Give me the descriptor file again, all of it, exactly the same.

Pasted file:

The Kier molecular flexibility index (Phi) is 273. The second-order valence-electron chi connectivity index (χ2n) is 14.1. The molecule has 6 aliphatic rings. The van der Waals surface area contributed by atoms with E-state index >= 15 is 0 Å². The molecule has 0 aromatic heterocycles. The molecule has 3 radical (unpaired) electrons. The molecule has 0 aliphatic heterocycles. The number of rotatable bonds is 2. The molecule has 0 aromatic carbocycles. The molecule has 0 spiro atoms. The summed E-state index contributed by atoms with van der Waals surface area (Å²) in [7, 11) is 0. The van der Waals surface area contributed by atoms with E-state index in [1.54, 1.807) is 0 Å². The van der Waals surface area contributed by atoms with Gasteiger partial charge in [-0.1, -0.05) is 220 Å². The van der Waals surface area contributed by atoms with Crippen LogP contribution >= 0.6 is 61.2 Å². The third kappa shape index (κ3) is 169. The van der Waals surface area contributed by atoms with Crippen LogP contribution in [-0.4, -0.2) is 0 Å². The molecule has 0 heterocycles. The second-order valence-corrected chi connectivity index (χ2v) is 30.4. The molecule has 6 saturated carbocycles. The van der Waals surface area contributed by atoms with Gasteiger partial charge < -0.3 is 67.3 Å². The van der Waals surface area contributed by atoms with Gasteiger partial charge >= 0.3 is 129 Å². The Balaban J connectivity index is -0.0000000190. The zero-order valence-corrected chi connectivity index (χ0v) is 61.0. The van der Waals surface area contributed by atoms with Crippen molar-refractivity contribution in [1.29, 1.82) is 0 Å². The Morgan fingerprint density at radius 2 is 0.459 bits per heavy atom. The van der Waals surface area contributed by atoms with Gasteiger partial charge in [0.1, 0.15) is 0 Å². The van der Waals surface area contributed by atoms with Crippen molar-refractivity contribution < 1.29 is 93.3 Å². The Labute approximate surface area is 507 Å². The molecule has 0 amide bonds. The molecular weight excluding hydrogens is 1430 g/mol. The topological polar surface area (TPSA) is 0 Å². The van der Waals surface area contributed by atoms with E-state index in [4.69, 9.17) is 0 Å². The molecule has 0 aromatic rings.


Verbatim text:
The Kier molecular flexibility index (Phi) is 273. The second-order valence-electron chi connectivity index (χ2n) is 14.1. The molecule has 6 aliphatic rings. The van der Waals surface area contributed by atoms with E-state index >= 15 is 0 Å². The molecule has 0 aromatic heterocycles. The molecule has 3 radical (unpaired) electrons. The molecule has 0 aliphatic heterocycles. The number of rotatable bonds is 2. The molecule has 0 aromatic carbocycles. The molecule has 0 spiro atoms. The summed E-state index contributed by atoms with van der Waals surface area (Å²) in [7, 11) is 0. The van der Waals surface area contributed by atoms with E-state index in [1.54, 1.807) is 0 Å². The van der Waals surface area contributed by atoms with Gasteiger partial charge in [-0.1, -0.05) is 220 Å². The van der Waals surface area contributed by atoms with Crippen LogP contribution >= 0.6 is 61.2 Å². The third kappa shape index (κ3) is 169. The van der Waals surface area contributed by atoms with Crippen LogP contribution in [-0.4, -0.2) is 0 Å². The molecule has 0 heterocycles. The second-order valence-corrected chi connectivity index (χ2v) is 30.4. The molecule has 6 saturated carbocycles. The van der Waals surface area contributed by atoms with Gasteiger partial charge < -0.3 is 67.3 Å². The van der Waals surface area contributed by atoms with Gasteiger partial charge >= 0.3 is 129 Å². The Balaban J connectivity index is -0.0000000190. The zero-order valence-corrected chi connectivity index (χ0v) is 61.0. The van der Waals surface area contributed by atoms with Crippen molar-refractivity contribution in [1.29, 1.82) is 0 Å². The Morgan fingerprint density at radius 2 is 0.459 bits per heavy atom. The van der Waals surface area contributed by atoms with Gasteiger partial charge in [0.1, 0.15) is 0 Å². The van der Waals surface area contributed by atoms with Crippen molar-refractivity contribution < 1.29 is 93.3 Å². The Labute approximate surface area is 507 Å². The molecule has 0 amide bonds. The molecular weight excluding hydrogens is 1430 g/mol. The topological polar surface area (TPSA) is 0 Å². The van der Waals surface area contributed by atoms with E-state index in [4.69, 9.17) is 0 Å². The molecule has 0 aromatic rings.